UV-C Lighting – Environmentally Friendly and Safe Way to Get Your Business Back Up and Running
How Lighting Solutions Can Help You Get Back To the New Normal Without Costing the Earth
While the world is still fighting the Covid-19 pandemic another crisis follows fast in its wake. The full financial implications of businesses being forced to shut down or improvise completely new models and ways of working remains to be seen. For many business owners the worst has already happened. But for those who have managed to weather the storm so far, and as governments are beginning to relax some of the measures put in place, thoughts are turning to how they can get their businesses up and running again, get their staff back into work and get customers through their doors again. But with minimal risk and everyone’s safety as a paramount concern. Not only to keep people safe but to avoid taking a backwards step and end up back in a shut-down scenario.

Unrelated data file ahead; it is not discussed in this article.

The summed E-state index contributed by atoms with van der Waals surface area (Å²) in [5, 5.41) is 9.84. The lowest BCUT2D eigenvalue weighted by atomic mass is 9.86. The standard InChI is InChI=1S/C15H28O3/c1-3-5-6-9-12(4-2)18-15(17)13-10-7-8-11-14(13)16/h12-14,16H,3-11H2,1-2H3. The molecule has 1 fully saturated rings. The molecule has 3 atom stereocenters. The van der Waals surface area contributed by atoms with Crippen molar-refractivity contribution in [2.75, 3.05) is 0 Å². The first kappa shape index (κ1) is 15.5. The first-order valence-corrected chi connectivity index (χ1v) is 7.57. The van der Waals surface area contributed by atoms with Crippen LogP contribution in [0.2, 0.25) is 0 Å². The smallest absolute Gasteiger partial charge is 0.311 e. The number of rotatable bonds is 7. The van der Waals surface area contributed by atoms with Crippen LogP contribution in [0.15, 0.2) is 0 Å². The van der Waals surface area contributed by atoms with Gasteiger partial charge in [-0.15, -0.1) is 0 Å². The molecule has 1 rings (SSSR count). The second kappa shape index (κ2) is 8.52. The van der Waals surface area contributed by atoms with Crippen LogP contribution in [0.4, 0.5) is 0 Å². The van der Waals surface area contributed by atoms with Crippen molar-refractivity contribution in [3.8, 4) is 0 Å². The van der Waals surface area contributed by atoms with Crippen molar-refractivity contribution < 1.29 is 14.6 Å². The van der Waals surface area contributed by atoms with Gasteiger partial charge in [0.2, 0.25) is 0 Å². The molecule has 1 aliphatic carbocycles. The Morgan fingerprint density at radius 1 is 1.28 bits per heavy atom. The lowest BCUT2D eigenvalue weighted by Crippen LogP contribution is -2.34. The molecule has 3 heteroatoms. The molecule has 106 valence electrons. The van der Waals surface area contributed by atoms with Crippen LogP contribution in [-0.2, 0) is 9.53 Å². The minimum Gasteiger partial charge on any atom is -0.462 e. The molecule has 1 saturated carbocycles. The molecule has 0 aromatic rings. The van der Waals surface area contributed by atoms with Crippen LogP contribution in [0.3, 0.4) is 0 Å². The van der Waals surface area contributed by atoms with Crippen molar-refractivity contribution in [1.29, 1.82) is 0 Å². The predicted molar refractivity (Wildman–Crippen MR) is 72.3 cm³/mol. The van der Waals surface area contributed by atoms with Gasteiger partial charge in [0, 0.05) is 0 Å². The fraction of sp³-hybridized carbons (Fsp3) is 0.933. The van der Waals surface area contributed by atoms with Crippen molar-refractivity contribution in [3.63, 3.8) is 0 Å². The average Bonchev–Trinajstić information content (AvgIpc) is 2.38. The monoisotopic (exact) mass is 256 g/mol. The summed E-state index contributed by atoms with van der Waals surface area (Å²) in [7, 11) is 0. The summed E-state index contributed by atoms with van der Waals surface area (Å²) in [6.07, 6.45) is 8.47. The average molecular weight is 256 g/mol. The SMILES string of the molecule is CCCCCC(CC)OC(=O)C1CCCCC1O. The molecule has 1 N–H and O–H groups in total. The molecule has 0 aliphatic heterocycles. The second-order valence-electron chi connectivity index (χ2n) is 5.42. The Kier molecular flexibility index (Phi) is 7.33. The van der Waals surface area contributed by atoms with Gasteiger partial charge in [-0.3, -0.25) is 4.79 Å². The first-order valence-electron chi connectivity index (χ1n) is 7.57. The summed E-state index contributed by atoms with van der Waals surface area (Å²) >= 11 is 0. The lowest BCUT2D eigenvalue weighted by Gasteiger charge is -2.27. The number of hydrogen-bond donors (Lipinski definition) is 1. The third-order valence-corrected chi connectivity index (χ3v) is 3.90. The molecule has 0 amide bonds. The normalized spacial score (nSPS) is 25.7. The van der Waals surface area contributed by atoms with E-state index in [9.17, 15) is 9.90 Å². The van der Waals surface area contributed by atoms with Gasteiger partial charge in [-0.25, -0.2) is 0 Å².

Lighting solutions is, perhaps, not the first thought that springs to mind when considering how best to keep your business premises as disease free as possible but the fact is UV lighting, or more specifically UV-C lighting has been used the world over in healthcare settings, laboratories, in air-conditioning units (including those used on aeroplanes) and in water treatment plants for years. UV-C, also sometimes called Germicidal UV, destroys bacteria and viruses including the strain of Coronavirus known as Covid-19 by breaking the molecular bonds within their DNA at a cellular level. Like humans and all other living organisms viruses and bacteria are formed of DNA and damage to DNA causes cells to die.